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Australia, NZ dollars gain respite as China calls for calm
[SYDNEY] The Australian and New Zealand dollars gained a respite from recent selling pressure on Wednesday, as Beijing's efforts to stabilise its currency soothed sentiment just enough to spark profit-taking on US dollar positions.
The Aussie dollar got an added lift from solid data on domestic retail sales and crawled up to US$0.7403, moving away from an 18-month trough around US$0.7311.
The kiwi dollar reached US$0.6766, having touched its lowest since May 2016 at US$0.6688 earlier in the week.
Dealers cautioned that some of the bounce was simply due to a lack of liquidity with the United States on holiday and the selling could easily resume on Thursday.
Much depended on the course of the Chinese yuan which managed to eke out gains after the country's central bank assured markets it would keep the currency stable amid heightened trade tensions.
Investors are on tenterhooks ahead of the July 6 deadline when the US administration is due to slap tariffs on US$34 billion worth of Chinese goods.
Beijing has said it would retaliate with tariffs on US products, an escalation that could endanger economic growth more broadly.
Global tensions are ratcheting higher by the day, fuelled by the foolish policies of foolish leaders," warned Saxo Bank's chief economist Steen Jakobsen in a quarterly outlook.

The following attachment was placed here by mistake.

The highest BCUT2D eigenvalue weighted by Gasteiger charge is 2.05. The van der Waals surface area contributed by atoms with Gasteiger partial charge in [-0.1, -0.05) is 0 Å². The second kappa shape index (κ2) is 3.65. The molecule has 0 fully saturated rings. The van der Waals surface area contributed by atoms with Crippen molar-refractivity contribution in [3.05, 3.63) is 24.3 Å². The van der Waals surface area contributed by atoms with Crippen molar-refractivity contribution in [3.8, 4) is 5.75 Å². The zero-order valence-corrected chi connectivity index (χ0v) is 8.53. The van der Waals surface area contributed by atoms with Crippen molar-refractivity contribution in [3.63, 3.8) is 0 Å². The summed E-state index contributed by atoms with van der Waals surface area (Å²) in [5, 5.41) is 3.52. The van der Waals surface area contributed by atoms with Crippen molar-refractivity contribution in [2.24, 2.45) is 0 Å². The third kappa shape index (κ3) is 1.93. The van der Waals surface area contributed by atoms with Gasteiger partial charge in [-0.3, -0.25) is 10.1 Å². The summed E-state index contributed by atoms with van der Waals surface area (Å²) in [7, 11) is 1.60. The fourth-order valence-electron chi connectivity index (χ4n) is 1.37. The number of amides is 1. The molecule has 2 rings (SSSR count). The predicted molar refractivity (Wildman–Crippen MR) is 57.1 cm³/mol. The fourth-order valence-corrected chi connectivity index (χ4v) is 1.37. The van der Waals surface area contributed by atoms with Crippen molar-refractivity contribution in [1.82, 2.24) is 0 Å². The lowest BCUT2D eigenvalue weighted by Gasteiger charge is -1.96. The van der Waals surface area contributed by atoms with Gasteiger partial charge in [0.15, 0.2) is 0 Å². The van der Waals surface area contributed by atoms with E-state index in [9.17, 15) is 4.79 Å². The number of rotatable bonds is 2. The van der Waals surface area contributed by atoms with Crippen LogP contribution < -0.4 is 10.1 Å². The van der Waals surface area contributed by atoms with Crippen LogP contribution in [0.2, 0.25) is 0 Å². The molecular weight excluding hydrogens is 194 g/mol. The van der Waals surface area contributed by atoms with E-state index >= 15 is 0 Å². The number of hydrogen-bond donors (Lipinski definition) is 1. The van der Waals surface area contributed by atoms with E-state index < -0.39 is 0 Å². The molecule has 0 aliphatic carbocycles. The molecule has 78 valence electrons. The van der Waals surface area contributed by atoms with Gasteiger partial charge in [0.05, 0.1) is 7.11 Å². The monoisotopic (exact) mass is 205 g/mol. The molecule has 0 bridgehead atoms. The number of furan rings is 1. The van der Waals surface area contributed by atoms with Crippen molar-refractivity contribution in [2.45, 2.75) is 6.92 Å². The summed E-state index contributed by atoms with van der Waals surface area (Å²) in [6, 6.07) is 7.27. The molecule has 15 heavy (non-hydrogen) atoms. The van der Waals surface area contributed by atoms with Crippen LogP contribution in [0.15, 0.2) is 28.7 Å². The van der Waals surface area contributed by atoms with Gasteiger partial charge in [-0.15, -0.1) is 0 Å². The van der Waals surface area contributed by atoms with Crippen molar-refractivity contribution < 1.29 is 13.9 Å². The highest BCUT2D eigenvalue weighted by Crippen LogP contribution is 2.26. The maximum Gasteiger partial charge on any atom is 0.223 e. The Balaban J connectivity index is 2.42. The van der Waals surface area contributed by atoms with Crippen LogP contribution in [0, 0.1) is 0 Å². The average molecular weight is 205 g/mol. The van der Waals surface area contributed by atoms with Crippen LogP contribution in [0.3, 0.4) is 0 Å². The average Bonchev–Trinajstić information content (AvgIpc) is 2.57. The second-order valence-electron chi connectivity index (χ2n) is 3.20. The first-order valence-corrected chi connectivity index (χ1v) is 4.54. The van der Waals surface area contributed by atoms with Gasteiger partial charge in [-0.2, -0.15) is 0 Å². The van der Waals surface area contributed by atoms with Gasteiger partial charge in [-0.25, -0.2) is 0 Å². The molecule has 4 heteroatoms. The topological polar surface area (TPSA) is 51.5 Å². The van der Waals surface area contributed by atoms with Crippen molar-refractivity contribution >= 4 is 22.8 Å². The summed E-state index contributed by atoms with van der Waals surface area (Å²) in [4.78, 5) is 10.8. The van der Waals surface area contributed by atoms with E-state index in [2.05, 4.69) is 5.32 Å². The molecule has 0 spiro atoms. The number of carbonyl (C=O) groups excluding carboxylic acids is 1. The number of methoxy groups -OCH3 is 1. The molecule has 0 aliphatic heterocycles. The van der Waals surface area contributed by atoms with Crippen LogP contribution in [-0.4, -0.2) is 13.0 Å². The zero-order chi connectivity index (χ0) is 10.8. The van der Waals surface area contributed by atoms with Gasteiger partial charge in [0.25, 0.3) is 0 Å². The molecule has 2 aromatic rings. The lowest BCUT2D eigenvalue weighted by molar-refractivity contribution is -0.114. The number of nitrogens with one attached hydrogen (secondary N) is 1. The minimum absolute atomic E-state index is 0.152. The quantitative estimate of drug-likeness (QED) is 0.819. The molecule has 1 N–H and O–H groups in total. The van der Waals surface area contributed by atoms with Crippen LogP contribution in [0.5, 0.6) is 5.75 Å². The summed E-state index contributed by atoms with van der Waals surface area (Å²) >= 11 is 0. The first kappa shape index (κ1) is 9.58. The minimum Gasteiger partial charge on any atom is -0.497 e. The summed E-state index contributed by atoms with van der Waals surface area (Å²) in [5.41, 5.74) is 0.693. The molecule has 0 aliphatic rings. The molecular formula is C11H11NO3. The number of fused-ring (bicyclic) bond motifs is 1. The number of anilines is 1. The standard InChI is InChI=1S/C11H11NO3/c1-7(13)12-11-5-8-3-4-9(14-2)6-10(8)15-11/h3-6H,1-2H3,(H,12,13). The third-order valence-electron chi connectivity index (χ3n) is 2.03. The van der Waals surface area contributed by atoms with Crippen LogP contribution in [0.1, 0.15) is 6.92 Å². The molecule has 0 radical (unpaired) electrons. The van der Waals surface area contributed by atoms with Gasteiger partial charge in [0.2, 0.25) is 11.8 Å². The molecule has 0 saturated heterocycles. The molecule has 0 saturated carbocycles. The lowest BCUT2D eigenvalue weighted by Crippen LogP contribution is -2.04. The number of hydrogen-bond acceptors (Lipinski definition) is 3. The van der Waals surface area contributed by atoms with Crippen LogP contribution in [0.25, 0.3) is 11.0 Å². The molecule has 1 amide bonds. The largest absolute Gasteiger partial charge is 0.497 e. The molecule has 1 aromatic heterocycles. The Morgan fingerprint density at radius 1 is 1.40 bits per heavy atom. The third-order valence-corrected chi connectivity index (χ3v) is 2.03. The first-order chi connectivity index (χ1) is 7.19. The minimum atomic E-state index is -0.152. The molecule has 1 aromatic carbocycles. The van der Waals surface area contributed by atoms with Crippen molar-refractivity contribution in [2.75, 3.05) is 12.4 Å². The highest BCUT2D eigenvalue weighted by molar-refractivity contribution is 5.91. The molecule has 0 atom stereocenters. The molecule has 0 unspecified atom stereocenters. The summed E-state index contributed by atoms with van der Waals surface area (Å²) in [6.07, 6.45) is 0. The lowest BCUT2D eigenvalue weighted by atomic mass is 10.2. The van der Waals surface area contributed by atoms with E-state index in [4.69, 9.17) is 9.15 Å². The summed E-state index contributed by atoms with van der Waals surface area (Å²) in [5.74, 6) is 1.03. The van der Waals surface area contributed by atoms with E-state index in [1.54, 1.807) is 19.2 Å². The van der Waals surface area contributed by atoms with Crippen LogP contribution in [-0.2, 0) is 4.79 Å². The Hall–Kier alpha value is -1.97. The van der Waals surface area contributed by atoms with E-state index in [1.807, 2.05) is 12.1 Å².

"Tit-for-tat trade wars and agendas that pander only to self-interest are jeopardising the global economy."
Australia's exports account for fully 22 per cent of annual economic output, making it very vulnerable to a global trade conflict. Data on Wednesday showed exports rose a healthy 4 per cent in May, led by iron ore, coal and liquefied natural gas.
Local retailers also did a bit better with sales rising 0.4 per cent in May, after an upwardly revised 0.5 per cent gain in April. While growth is still modest by past standards, it does point to a pick up in consumption for the second quarter.
Developments in New Zealand were less favourable as the latest global auction for dairy saw prices fall at the fastest pace so far this year. Dairy is the country's single biggest goods export.
In fixed-income markets, Australian bond futures were near multi-month peaks amid the general mood of risk aversion. The three-year bond contract added half a tick to 97.935, while the 10-year contract firmed 3 ticks to 97.4050.
New Zealand government bond yields were down around 2 basis points across the curve.